But what else can you do to drive performance management’s intended results of workforce engagement and professional development, rather than the fear and frustration we’ve all come to know? The following are just a few of the suggestions being proposed by HR experts.
Find a middle ground
Despite the examples I gave at the start of this article, I’m not entirely against performance reviews. In fact, while plenty of big-name companies dropped them altogether for a time, many are adding them back, incorporating a “middle ground” approach that draws on the best of both worlds.
“Deloitte has backpedaled from giving no ratings at all to having project leads and managers assign them in four categories on a quarterly basis, to provide detailed “performance snapshots.” PwC recently made a similar move in its client-services practices: Employees still don’t receive a single rating each year, but they now get scores on five competencies, along with other development feedback.”
Performance reviews don’t have to be “all or nothing.” Identify the parts that are working for your company, and drop the ones that aren’t.
Take a broader look at performance incentives
One of the major gripes about traditional performance reviews is that they’ve often been used as the deciding factor in the raises or other performance incentives employees will receive at the end of the year. Understandably, that leads to significant anxiety for workers – stress that can be removed if broader performance incentives are put into place.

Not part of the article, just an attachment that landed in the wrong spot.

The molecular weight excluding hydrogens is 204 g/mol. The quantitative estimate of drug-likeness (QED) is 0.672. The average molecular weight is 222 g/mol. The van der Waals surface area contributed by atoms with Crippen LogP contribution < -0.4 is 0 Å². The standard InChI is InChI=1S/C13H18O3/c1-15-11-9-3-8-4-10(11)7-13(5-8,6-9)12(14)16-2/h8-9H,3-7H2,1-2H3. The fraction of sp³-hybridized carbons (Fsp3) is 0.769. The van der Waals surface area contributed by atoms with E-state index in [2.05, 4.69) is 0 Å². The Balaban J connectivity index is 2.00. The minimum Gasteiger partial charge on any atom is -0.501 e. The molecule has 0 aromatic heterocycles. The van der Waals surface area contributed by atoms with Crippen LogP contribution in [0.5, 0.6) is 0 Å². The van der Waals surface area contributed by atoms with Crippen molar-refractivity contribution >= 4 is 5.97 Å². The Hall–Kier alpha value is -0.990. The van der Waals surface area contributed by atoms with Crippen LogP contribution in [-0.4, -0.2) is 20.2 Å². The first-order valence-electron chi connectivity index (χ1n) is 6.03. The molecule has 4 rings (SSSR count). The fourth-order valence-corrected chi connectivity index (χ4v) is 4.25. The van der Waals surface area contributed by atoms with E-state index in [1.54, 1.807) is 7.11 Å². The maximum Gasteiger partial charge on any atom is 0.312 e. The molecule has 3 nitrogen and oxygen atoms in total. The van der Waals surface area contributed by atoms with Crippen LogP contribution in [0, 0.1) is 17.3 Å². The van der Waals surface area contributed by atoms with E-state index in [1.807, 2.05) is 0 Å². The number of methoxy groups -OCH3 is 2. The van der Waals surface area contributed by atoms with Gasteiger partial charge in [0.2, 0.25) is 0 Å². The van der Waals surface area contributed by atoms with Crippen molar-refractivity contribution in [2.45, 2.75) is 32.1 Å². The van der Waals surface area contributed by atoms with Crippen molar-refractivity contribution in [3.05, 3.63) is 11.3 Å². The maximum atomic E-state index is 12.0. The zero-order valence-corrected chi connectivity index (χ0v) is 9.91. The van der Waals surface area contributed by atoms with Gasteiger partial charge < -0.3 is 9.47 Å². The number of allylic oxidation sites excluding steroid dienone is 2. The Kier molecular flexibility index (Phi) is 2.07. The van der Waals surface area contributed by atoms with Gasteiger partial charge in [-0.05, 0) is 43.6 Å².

There’s growing evidence that suggests increased recognition – whether or not it translates directly to increased compensation – improves employee satisfaction and performance. Data from CareerBuilder suggests that “50% of employees believe increased recognition would reduce voluntary turnover,” while Badgeville reports that “40% of employees who don’t feel meaningfully recognized will not go above their formal responsibilities.”
Give recognition and feedback in the moment. Think of compensation not just in terms of annual raises but as rewards given periodically that recognize great performance. You’ll remove the stigma associated with traditional performance review processes, while still giving your employees the feedback they need to be successful with your company.
Help employees thrive
Ultimately, when considering any approach to performance management, the question must become, “How can I help my employees thrive?” That doesn’t mean throwing out systems meant to avoid discrimination complaints by inserting objectivity into the review process, nor does it mean putting your employee’s feelings on a pedestal above everything else.
Companies are spending billions to increase employee engagement, and they’re doing so because they know happy, engaged workers perform better than those who have disengaged.
Today’s new standards of performance management must take this reality into account, whether by offering more frequent feedback, helping employees translate this feedback into meaningful professional development pathways, decentralizing performance incentives or taking any other steps needed to engage employees in the performance management process. The future of your workforce depends on it.
How has your performance management approach evolved? What other steps have you taken? Leave me a note below sharing your thoughts: